Space Shuttle Mission STS-120 is up in space, and into their second day at this writing. They had a little trouble with a network router on board that interfered with getting external inspection images down to mission control for review, but it’s generally going pretty well. How do I know this? I’ve been listening to the folks up there, talking about it! I don’t have any special connections, you can do it too. Regular people across the country have been listening to space shuttle audio – and in some cases, even talking with the astronauts while they are in space via amateur radio – for over twenty years.
Space Shuttle missions are never routine – there’s always something exciting about looking up, knowing that there are people up there beyond the atmosphere, orbiting the earth. Sometimes you can see the shuttle, a tiny speck in the sky at night, moving across the sky. What are they doing up there? Experiments? Working on the International Space Station? Handling an emergency? Why wait for the news when you can listen in live? Mission STS-120 / ISS-10A is up right now, planned to return in two weeks. Here’s how to hear them.
Astronauts’ life in orbit is different from here on earth, and what you can hear varies according to the astronauts’ “day.” Schedules are easily available online. Sometimes you will hear recaps of the day’s activities, informational broadcasts, and other produced material. When the astronauts are active in space, though, you can often listen in on their communications. At one point in a past mission, I listened in as a spacewalk situation became complicated, and astronauts and ground personnel were discussing potential solutions to problems encountered. We all breathed a sigh of relief when they were back inside the shuttle, and I watched the summary later on the news.
These days, you can find almost anything on the Internet, and Space Shuttle audio and video are no exception. If you aren’t by your computer all day, though, you have another option. Radio Amateurs, who enjoy developing and using radio technologies as a hobby, have permission to retransmit audio from NASA during the Space Shuttle missions. If you can listen on shortwave or with a scanner, you can probably just take a radio with you and listen wherever you are!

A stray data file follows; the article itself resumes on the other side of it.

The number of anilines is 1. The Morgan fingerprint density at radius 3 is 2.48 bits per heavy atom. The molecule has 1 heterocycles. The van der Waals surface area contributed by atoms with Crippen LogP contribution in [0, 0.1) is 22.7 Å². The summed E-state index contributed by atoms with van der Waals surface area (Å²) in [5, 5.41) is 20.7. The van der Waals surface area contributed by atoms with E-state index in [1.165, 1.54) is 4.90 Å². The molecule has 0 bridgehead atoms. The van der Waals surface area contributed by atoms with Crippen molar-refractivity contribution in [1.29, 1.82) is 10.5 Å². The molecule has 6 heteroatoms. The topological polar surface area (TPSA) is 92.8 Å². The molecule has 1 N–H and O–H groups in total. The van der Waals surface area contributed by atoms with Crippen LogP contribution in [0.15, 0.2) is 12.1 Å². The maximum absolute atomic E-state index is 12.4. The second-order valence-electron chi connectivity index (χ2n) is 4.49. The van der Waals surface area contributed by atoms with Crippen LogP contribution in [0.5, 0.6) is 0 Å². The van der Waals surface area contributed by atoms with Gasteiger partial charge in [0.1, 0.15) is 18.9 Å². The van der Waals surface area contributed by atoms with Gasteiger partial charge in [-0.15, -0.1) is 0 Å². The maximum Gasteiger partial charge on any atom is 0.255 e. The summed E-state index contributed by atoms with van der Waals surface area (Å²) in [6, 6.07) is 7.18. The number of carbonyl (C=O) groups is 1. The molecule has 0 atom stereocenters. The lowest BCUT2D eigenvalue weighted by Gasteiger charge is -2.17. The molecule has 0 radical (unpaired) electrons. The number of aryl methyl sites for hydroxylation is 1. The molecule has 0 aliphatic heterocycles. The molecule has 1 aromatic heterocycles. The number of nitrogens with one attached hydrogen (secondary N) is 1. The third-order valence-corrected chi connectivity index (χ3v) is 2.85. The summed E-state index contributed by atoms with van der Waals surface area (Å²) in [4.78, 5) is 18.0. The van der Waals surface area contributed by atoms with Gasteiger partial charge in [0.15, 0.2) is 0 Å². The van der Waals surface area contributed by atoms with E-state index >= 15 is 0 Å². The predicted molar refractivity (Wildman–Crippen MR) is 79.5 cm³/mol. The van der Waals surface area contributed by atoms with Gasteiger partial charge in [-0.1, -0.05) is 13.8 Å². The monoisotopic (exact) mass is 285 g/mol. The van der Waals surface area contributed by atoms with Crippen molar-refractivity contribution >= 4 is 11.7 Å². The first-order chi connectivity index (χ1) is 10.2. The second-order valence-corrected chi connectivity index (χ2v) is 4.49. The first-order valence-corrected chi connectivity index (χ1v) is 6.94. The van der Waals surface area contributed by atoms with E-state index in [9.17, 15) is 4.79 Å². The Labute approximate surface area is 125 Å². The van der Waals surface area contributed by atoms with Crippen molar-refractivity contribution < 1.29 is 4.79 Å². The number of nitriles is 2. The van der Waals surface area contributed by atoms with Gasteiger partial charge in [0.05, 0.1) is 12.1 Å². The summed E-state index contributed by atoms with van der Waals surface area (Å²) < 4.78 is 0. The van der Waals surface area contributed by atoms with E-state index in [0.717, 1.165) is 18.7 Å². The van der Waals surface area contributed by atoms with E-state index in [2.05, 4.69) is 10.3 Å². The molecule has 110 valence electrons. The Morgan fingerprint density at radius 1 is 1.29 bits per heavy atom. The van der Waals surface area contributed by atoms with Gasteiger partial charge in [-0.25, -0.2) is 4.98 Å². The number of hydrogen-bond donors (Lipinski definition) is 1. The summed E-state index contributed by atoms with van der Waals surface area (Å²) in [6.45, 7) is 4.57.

Here’s how to listen on the Internet when you’re by your computer, and find the “secret frequencies” on your radio. If you’re interested in space communications, you might also want to investigate AMSAT, a group of radio amateurs who have their own satellites in space, one of many ways you can enjoy “ham radio” these days.
The links provided with this article provide many different ways to listen. The simplest is to check this list, and program your local frequencing into your scanner or ham VHF or UHF radio. They are ham radio “repeaters,” shared with local ham conversations, and usually only active with shuttle audio when the shuttle astronauts are awake. Check the schedule to see when that is, since they are orbiting the earth the sun rises and sets about every hour and a half!
In addition to relayed shuttle audio, astronauts on the Space Shuttle, the former Russian MIR space station, and the International Space Station have at times talked directly with amateur radio operators on the ground, and were easily heard with basic ham or scanner equipment, even though their orbit does cause some “Doppler shift” in the frequency they are received on. Stay tuned for future chances to contact them, and it might be a good time to get your amateur radio license, to be prepared!
“Shuttle Audio Frequencies”, http://shuttleaudio.info/
“Receiving Space Shuttle Astronaut Voice Communications”, http://www.spaceref.com/news/viewpr.html?pid=1529
“NASA – Shuttle Mission TV Schedule”, http://www.nasa.gov/multimedia/nasatv/mission_schedule.html
“Retransmission of Shuttle Audio”, http://hamradio.arc.nasa.gov/shuttleaudio.html
“NLARC Shuttle Audio Home Page NA8SA”, http://www.grc.nasa.gov/WWW/Clubs/NA8SA/retrans.html
http://www.sworld.com.au/steven/space/shuttle/guide.txt (Unofficial shuttle launch guide)
http://spaceflight.nasa.gov/realdata/elements/index.html (Orbital elements info for shuttle and ISS)
“Shuttle Retransmission Fact Sheet”, http://garc.gsfc.nasa.gov/retransmission/shuttle_faq.html
“International Space Station Reference”, http://spaceflight.nasa.gov/station/reference/radio/ (Amateur Radio in Space)
“Goddard Amateur Radio Club Home Page”, http://garc.gsfc.nasa.gov/
“Shuttle Audio Frequencies”, http://www.amsat.org/amsat/sarex/shutfreq.html